End Select 

      	PulseMem = PulseNow	' Update memory
	endif ' End of state changed logic

loop	' End of main loop

' ================================================================================
' ||                         Subroutines                                        ||
' ================================================================================

' Put code here to handle the received data as each character is decoded.
' The EoWflag is set if the character is also the end of a word.

if RXedChar = "B" then
	inc BLUled		' Toggle blue led

if RXedChar = "R" then
	inc REDled		' Toggle red led

if RXedChar = "G" then
	inc GRNled		' Toggle green led



Senior Member
BRAVO! Awesome concept and execution of a creative, offbeat concept. Supported by a succinct one-minute video demonstration. Perfect. And a neat new way to interface with smart phones.

Genius is at hand!


Senior Member
Ir perhaps?

Clever -but such flashing LEDs may be prone to false triggering, and of course a tad indiscrete! Consider Infrared instead using inbuilt Picaxe commands & a plug in Android earphone IR dongle?


Well-known member
Here's an app for Apple's iPhone/iPad that can be used like Buzby's description of the "Tesla LED" app for Android. Free to download, but with in-app purchases available. It is called "Morse Code Guru Lite" in the Apple app store.

Will trigger the flash and/or speaker with typed text or typed Morse code.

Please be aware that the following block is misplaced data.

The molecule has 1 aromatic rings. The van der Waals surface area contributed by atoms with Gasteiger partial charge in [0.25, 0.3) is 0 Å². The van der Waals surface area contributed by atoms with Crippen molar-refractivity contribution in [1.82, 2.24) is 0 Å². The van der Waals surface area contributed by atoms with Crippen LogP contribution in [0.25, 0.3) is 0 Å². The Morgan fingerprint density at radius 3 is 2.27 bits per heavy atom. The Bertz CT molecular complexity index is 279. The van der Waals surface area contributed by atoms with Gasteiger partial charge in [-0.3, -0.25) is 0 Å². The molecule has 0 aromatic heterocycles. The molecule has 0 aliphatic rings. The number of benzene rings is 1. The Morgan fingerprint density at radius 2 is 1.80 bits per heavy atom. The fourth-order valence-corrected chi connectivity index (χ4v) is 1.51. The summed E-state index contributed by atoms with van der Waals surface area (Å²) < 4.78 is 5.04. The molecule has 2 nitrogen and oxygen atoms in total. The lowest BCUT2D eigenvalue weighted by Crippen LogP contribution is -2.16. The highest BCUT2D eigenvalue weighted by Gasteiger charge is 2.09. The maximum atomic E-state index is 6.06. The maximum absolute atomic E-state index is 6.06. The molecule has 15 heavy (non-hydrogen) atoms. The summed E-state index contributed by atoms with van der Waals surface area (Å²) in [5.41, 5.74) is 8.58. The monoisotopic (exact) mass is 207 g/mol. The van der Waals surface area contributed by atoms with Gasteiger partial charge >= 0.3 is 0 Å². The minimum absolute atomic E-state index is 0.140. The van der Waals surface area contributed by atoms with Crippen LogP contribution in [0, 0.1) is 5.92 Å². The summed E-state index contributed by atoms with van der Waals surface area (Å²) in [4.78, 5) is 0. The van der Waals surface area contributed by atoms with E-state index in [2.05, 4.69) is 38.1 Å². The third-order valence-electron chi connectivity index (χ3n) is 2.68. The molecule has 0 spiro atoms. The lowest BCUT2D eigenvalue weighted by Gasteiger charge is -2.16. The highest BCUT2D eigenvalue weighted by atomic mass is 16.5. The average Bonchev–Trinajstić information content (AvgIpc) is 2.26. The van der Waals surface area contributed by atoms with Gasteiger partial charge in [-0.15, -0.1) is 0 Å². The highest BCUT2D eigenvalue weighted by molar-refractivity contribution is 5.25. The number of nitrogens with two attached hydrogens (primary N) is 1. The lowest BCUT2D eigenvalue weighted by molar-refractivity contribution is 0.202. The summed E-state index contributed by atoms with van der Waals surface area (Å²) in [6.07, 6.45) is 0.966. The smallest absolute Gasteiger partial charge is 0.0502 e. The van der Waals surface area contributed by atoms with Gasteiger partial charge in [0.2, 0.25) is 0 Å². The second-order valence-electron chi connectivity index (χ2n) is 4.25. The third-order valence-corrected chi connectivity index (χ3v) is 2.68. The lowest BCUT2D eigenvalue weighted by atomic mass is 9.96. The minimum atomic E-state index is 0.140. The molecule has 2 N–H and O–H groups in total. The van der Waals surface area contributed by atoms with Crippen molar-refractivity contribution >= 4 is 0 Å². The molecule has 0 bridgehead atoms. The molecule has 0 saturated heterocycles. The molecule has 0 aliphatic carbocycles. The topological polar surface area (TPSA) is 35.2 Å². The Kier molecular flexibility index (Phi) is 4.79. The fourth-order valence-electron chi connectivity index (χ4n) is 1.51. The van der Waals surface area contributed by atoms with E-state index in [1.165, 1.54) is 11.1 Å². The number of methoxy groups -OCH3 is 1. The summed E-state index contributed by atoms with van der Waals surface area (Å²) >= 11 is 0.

manuka, indiscreet or not, this is still a cheap way to input into a device, which is something I'm dealing with right now.


Senior Member
Hi All,

Thanks for the compliments, it makes all my efforts worthwhile.

The code was just written as a 'proof of concept', and as such it needs a few improvements. I might get round to doing them one day.

Note, if you use a different app you will need to change the 3 values in the morse speed parameters. The code below will help you determine what they should be.
When it runs it prints the lengths of flashes and gaps. Set your phone app sending 'AB' repeatedly. This creates a flash sequence of Dits and Dahs, with an EndOfLetter gap between them, an and EndOfWord gap at the end of each repeat. Copy the first column ( Dit & Dahs ) into Excel, then make a bar graph. From this graph you can see the difference between a Dit and a Dah, and select the 'DITtimv' accordingly. Repeat with the second column, which will give the 'EoLtimv' and 'EoWtimv' values.

[color=Green]' Measure morse generated by app from store[/color]

[color=Navy]#picaxe [/color][color=Black]28X2[/color]

[color=Green]' ================================================================================
' ||                         Symbols                                            ||
' ================================================================================[/color]

[color=Blue]SYMBOL [/color][color=Black]PulseNow   [/color][color=DarkCyan]= [/color][color=Purple]b4  [/color][color=Green]' Current state of input[/color]
[color=Blue]SYMBOL [/color][color=Black]PulseMem   [/color][color=DarkCyan]= [/color][color=Purple]b5  [/color][color=Green]' Memory for 1-shot[/color]

[color=Blue]SYMBOL [/color][color=Black]time_0     [/color][color=DarkCyan]= [/color][color=Purple]w4  [/color][color=Green]' Duration of idle time, ie. gap between Dits and Dahs[/color]
[color=Blue]SYMBOL [/color][color=Black]time_1     [/color][color=DarkCyan]= [/color][color=Purple]w5  [/color][color=Green]' Duration of active time, ie. Dit or Dah[/color]

[color=Blue]SYMBOL [/color][color=Black]PhotoIn    [/color][color=DarkCyan]= [/color][color=Purple]pinC.2    [/color][color=Green]'The signal from the photodetector[/color]